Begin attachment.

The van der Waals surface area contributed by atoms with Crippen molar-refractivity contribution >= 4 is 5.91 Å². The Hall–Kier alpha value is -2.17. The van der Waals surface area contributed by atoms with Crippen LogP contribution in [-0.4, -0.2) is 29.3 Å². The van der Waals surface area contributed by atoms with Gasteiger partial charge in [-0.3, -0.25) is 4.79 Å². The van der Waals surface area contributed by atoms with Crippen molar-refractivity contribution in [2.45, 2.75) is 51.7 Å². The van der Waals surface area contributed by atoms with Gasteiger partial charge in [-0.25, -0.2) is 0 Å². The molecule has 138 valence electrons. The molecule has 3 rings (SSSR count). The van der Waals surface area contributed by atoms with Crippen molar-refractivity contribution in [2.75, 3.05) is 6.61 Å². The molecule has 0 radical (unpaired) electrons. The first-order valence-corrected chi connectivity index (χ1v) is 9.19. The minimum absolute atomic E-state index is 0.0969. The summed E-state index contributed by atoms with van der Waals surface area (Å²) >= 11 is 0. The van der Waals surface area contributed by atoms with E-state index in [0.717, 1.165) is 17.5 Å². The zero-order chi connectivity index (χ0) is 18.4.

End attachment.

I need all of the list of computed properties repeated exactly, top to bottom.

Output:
The van der Waals surface area contributed by atoms with Crippen molar-refractivity contribution >= 4 is 5.91 Å². The Hall–Kier alpha value is -2.17. The van der Waals surface area contributed by atoms with Crippen LogP contribution in [-0.4, -0.2) is 29.3 Å². The van der Waals surface area contributed by atoms with Gasteiger partial charge in [-0.3, -0.25) is 4.79 Å². The van der Waals surface area contributed by atoms with Crippen molar-refractivity contribution in [2.45, 2.75) is 51.7 Å². The van der Waals surface area contributed by atoms with Gasteiger partial charge in [-0.25, -0.2) is 0 Å². The molecule has 138 valence electrons. The molecule has 3 rings (SSSR count). The van der Waals surface area contributed by atoms with Crippen molar-refractivity contribution in [2.75, 3.05) is 6.61 Å². The molecule has 0 radical (unpaired) electrons. The first-order valence-corrected chi connectivity index (χ1v) is 9.19. The minimum absolute atomic E-state index is 0.0969. The summed E-state index contributed by atoms with van der Waals surface area (Å²) >= 11 is 0. The van der Waals surface area contributed by atoms with E-state index in [0.717, 1.165) is 17.5 Å². The zero-order chi connectivity index (χ0) is 18.4.